Treasure Trove of Documents Discovered in Maryland Attic

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Members of the list may be interested to hear that a remarkable cache of documents spanning the 1660s through the mid-20th century has been recently uncovered in an old Eastern Shore manor house. Poplar Grove, granted to the Emory family by Lord Baltimore in 1669, and still in the possession of descendants, is a veritable treasure trove of 400 years of American history. The well-connected Emorys played important roles in national and state politics, and served in every major military conflict from the Revolution to World War II. They also saved virtually every scrap of paper that came into their possession, including 17th century land records, a letter from a West Point cadet describing ex-President Monroe's 1828 visit to the Academy, important Civil War documents, an antislavery petition signed by dozens of Eastern Shore residents in the 1830s, and a detailed description by Tench Coxe of buying a slave in Philadelphia in 1779.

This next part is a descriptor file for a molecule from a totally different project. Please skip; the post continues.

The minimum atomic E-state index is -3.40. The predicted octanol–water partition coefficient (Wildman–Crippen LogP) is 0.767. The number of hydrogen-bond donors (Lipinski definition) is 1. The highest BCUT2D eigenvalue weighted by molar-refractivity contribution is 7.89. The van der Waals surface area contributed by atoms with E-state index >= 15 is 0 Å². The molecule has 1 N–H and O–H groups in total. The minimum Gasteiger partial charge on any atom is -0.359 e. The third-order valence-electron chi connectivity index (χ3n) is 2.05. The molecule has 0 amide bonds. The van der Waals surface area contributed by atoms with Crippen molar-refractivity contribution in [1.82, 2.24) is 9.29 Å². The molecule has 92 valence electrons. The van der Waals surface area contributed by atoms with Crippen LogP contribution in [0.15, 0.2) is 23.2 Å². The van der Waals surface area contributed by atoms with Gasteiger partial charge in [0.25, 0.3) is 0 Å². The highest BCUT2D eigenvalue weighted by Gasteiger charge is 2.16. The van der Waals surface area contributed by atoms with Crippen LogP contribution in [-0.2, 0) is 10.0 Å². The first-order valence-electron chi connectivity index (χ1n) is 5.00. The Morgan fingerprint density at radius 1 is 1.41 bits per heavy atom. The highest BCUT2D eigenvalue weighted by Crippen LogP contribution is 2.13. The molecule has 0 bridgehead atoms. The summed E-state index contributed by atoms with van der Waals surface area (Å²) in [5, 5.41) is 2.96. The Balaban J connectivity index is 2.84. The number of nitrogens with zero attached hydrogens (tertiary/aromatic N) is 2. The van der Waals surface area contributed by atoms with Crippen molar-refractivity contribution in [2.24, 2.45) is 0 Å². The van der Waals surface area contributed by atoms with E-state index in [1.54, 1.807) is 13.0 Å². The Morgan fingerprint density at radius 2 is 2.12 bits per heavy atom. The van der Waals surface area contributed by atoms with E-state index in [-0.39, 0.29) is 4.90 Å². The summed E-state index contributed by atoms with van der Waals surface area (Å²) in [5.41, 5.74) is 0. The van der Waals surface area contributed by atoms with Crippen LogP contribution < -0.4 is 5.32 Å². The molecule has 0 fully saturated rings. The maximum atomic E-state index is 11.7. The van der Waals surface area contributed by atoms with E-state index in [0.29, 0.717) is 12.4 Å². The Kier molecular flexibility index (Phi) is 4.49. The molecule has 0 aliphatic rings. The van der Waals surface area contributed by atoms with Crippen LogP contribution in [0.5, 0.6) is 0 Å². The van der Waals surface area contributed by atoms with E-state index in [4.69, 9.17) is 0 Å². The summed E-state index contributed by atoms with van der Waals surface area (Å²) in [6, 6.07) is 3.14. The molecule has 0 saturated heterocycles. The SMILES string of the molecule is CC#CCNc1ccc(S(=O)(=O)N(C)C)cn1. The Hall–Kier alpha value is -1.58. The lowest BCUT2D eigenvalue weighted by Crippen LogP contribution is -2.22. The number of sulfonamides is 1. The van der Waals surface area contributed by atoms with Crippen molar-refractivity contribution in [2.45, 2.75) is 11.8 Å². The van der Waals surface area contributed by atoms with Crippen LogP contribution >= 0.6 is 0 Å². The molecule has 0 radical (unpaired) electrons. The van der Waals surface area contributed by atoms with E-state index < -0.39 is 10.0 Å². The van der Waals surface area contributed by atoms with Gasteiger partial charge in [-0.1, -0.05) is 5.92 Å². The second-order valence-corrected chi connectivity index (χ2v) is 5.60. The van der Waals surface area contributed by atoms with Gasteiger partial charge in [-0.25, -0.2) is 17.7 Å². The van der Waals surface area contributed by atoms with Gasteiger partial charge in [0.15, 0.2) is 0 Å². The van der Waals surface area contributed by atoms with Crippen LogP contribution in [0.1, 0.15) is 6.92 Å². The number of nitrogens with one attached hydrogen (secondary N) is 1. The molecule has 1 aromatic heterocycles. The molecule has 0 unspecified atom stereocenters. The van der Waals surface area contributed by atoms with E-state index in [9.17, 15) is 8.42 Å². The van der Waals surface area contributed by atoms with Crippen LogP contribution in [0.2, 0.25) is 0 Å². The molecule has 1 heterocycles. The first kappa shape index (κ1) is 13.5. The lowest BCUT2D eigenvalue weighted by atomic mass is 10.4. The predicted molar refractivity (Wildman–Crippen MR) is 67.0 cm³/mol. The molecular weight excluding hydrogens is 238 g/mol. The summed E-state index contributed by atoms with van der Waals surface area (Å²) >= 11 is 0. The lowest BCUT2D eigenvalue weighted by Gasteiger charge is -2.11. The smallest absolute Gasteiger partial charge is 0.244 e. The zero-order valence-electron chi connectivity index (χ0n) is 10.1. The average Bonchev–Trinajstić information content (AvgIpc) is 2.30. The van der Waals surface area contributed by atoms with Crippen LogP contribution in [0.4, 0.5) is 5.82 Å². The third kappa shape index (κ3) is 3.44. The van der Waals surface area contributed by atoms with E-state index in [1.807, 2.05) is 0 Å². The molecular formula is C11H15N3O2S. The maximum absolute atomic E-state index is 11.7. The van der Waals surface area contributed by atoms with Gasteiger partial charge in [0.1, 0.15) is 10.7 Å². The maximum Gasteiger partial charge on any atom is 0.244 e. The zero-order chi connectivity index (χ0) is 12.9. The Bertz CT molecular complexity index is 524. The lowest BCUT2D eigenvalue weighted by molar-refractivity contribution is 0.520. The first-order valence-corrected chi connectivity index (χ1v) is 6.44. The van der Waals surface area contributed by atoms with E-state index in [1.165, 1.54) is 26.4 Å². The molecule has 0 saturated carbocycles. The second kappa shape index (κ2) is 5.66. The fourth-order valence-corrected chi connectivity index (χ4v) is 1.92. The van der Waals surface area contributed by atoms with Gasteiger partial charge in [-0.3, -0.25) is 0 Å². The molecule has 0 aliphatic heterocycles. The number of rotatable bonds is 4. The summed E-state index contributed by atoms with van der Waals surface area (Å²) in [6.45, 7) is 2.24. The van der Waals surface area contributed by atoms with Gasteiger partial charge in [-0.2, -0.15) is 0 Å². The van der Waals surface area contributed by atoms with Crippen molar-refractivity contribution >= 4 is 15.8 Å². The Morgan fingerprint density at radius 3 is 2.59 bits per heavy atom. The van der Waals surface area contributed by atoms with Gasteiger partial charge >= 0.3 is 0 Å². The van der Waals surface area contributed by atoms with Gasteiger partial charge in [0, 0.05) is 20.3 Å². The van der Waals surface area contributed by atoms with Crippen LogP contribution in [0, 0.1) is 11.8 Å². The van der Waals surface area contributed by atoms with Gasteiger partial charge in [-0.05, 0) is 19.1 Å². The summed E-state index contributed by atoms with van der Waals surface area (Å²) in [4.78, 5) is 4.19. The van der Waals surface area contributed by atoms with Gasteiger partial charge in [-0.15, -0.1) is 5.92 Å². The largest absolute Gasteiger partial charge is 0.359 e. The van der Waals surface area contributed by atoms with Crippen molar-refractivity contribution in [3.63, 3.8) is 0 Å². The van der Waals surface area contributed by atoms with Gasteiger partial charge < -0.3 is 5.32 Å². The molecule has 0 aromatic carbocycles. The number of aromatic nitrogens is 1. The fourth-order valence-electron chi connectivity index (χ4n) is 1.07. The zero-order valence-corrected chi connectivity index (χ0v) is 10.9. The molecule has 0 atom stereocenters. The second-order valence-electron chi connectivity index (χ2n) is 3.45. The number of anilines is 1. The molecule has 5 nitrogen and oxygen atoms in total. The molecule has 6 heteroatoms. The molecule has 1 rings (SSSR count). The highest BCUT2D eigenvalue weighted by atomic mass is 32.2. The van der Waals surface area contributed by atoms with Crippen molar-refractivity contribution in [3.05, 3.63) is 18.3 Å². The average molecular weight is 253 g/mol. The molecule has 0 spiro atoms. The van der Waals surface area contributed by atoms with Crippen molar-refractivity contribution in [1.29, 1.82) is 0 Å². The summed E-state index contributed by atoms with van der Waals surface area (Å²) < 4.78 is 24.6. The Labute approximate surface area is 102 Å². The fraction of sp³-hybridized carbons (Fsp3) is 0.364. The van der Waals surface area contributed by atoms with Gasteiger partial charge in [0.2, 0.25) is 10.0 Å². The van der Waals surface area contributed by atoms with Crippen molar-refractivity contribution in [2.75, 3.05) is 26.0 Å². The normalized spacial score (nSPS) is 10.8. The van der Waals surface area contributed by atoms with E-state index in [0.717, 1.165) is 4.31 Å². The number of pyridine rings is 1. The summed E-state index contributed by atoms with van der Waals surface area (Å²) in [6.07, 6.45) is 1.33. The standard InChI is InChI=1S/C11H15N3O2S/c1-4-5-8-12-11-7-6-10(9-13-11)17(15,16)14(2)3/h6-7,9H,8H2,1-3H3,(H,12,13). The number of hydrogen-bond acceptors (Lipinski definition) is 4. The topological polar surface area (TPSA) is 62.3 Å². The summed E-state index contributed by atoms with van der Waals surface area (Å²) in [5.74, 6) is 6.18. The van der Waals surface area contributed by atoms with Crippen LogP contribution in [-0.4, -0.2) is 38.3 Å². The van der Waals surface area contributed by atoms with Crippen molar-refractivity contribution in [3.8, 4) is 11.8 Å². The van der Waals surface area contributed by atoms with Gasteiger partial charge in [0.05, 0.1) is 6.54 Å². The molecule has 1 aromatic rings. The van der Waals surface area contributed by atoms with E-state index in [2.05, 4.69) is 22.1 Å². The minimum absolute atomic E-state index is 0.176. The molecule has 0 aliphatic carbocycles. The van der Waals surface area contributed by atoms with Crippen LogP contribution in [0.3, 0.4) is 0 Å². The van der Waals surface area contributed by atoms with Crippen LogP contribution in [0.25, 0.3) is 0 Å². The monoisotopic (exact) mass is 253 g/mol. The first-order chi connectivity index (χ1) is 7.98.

Through a partnership between the Maryland State Archives and the C.V. Starr Center for the American Experience at Washington College, a team of four student researchers under the direction of State Archivist Dr. Edward Papenfuse, is spending the summer carefully inventorying, transcribing, and cataloguing these priceless resources. The Poplar Grove papers will eventually be accessible to researchers through the Maryland State Archives.

The project has aroused quite a bit of public interest. To share its findings with all those following the story, the Poplar Grove team has created a blog that will be updated throughout the summer, and will include scans of some of the more interesting finds: HYPERLINK "" The team welcomes postings of comments and questions on the blog site.

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